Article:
surya namaskar asanas

Surya Namaskar is a graceful sequence of twelve asanas, poses performed as one continuous exercise.

Components of Surya Namaskar

Surya Namaskar is composed of three main elements – asana form (alignment), energy and rhythm (breath) and manthras (japa/bija). Chakras, energy centers and bandhas, locks, are not addressed in this post.

Twelve Asanas

This version begins and ends with Samastithihi – translated as Even Standing. Stand lifted from the base of your spine with your feet hip-width apart. Arms are resting on either side with palms facing forward – open and ready to receive from the practice. This position is in addition to the twelve asanas of the original sequence.

One full round of Surya Namaskar consists of two sets of the twelve asanas is listed below. You may practice the Samskritham pronunciation of each asana by listening to the audio clips.


Pose #


English Name


1. Pranamasana

Prayer Pose Exhale
2. Hasta Uttanasana

Raised Hand Inhale
3. Pada Uttanasana

Forward Bend Exhale
4. Ashva Sanchalasana

Equestrian Pose Inhale
5. Parvatasana

Mountain Pose Exhale
6. Ashtanga Namaskar

Eight-Point Pose Suspend
7. Bhujungasana

Cobra Inhale
8. Parvatasana

Mountain Pose Exhale
9. Ashva Sanchalasana

Equestrian Pose Inhale
10. Pada Uttanasana

Forward Bend Exhale
11. Hasta Uttanasana

Raised Hand Inhale
12. Pranamasana

Prayer Pose Exhale

Differences in Traditional Version

  • Asana #3 Variation – this asana is sometimes reffered to as Pada Hastasna (Foot to Hand) or Hasta Padasana (Hand to Foot) pose. In Pada Hastana, your hands are placed under your feet and hence considered different from this version.
  • Asana #4 Variations:
    • Hands placed in prayer position
    • Hands placed beside the feet
    • Asana replaced by Anjaneyasana – where the arms are raised upward, palms interlaced with index fingers pointed. (Bihar School of Yoga Version)
  • Asana #5 is sometimes substituted with Adho Mukha Shvanasana, Downward Facing Dog. In Parvatasana, the body weight is centered and may be used as a resting pose. Adho Mukha Shvanasana the body weight is over the legs and is a very active and dynamic pose.


“Think of your body as a wind instrument. Your breath is the wind through the instrument. For asana practice, your body is the instrument through which the breath, the carrier of prana – life force flows” says Eric Schiffman. The right flow of the breath produces the right music. Similarly your breath, ignites the prana and initiates movment through exhales and inhales. This provides a steady rhythm for stretch and release.

In the begining, coordinating the movement with the breath can be a challenge. Many times I have been asked ‘how fast should sun salutations be performed?’ It is the breath that dictates the pace and rhythm of every Surya Namaskar. If you are concentrating on how quickly you are coming in and out of each pose, then you are not working with the breath.

Check colunm #4 in the above table. Do you notice a pattern for inhales and exhales? Each time the body opens up and out, the chest cavity expands and you will inhale. Each time the body folds and closes in, the chest cavity narrows and you exhale.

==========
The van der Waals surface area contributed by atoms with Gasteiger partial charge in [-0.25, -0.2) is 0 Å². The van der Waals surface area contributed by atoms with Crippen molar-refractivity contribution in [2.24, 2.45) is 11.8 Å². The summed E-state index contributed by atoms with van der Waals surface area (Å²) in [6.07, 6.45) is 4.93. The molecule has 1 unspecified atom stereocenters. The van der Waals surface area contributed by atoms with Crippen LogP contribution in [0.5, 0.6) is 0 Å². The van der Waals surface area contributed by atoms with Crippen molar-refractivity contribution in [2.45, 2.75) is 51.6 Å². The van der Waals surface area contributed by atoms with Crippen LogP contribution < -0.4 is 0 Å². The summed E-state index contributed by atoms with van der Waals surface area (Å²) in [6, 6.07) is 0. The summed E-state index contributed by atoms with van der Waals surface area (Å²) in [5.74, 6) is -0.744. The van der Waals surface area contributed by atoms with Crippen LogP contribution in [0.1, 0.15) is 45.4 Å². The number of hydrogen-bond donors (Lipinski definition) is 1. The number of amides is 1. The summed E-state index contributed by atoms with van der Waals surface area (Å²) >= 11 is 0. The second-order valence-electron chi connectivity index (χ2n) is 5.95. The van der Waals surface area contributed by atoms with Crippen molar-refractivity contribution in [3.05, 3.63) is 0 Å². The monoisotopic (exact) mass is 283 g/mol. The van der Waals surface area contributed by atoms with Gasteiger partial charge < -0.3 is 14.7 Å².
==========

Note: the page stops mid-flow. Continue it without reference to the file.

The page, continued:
Start with regular breath. Once you become familar with the asanas and comfortable with the sequence, Ujjaiyi breathing may be introduced. This breath is both energizing and calming. It must be practiced separately in a seated pranayama, breathing practice before adapting it into movement. It takes a qualified teacher, mastery in transitions and disciplined practice to introduce Ujjaiyi breath in Surya Namaskar. In time you will become skillful at making breath and movement inseparably entwined. With repeated practice – Abhyasa, your concentration is refined in preparation for meditation. 

Surya Namaskar Manthras

There are two sets of manthras for the traditonal Surya Namaskar – bija or seed manthra. and Japa Manthra, which is essentially a longer version of the bija mantra. You may practice the Samskritham pronunciation of each Japa manthra by listening to the audio clips.

Japa Manthra

# Asana Japa manthra (Sanskrit) Japa Manthra (English)

Salutations to the One Who

1. Pranamasana ॐ मित्राय नमः

AUM Mitraya Namaha  Befriends  all
2. Hasta Uttanasana ॐ रवये नमः

AUM Ravaye Namaha Causes change
3. Pada Uttanasana ॐ सूयार्य नमः

AUM Suryaya Namaha Source of Creation
4. Ashva Sanchalasana ॐ भानवे नमः

AUM Bhanavay Namaha Illuminates
5. Parvatasana ॐ खगाय नमः

AUM Khagaya Namaha Moves in the sky
6. Ashtanga Namaskar ॐ पूष्णे नमः

AUM Pushnay Namaha Giver of strength and nourishment
7. Bhujangasana ॐ हिरण्यगर्भाय नमः

AUM Hiranyagarbhaya Namaha Golden Cosmic womb
8. Parvatasna ॐ मरीचये नमः

AUM Marichaye Namaha Powerful rays of the Sun
9. Ashva Sanchalasna ॐ आदित्याय नमः

AUM Adityaya Namaha Son of Cosmic Mother,  Adithi
10. Pada Uttanasana ॐ सवित्रे नमः

AUM Savitray Namaha Beneficial to all
11. Hasta Uttanasana ॐ अर्काय नमः

AUM Arkaaya Namaha Source of Life Energy
12. Pranamasana ॐ भास्कराय नमः

AUM Bhaskaraya Namaha Guides to Enlightenment